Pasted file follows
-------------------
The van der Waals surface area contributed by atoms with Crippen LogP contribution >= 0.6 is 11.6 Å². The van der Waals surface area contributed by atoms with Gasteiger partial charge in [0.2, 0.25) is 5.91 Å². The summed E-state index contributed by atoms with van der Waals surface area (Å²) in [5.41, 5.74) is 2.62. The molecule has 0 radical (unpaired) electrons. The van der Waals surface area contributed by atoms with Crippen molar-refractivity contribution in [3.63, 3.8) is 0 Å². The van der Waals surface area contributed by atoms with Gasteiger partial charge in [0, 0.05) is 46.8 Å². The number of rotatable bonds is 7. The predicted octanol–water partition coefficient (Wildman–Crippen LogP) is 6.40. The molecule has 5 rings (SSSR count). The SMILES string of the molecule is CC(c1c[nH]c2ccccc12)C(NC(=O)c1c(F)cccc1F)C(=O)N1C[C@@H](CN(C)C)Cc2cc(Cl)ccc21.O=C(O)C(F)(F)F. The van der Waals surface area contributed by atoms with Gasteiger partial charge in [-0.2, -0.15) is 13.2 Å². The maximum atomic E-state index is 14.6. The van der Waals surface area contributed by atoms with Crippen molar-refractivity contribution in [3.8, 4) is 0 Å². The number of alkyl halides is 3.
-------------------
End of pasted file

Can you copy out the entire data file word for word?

The van der Waals surface area contributed by atoms with Crippen LogP contribution >= 0.6 is 11.6 Å². The van der Waals surface area contributed by atoms with Gasteiger partial charge in [0.2, 0.25) is 5.91 Å². The summed E-state index contributed by atoms with van der Waals surface area (Å²) in [5.41, 5.74) is 2.62. The molecule has 0 radical (unpaired) electrons. The van der Waals surface area contributed by atoms with Crippen molar-refractivity contribution in [3.63, 3.8) is 0 Å². The van der Waals surface area contributed by atoms with Gasteiger partial charge in [0, 0.05) is 46.8 Å². The number of rotatable bonds is 7. The predicted octanol–water partition coefficient (Wildman–Crippen LogP) is 6.40. The molecule has 5 rings (SSSR count). The SMILES string of the molecule is CC(c1c[nH]c2ccccc12)C(NC(=O)c1c(F)cccc1F)C(=O)N1C[C@@H](CN(C)C)Cc2cc(Cl)ccc21.O=C(O)C(F)(F)F. The van der Waals surface area contributed by atoms with Gasteiger partial charge in [-0.2, -0.15) is 13.2 Å². The maximum atomic E-state index is 14.6. The van der Waals surface area contributed by atoms with Crippen molar-refractivity contribution in [3.8, 4) is 0 Å². The number of alkyl halides is 3.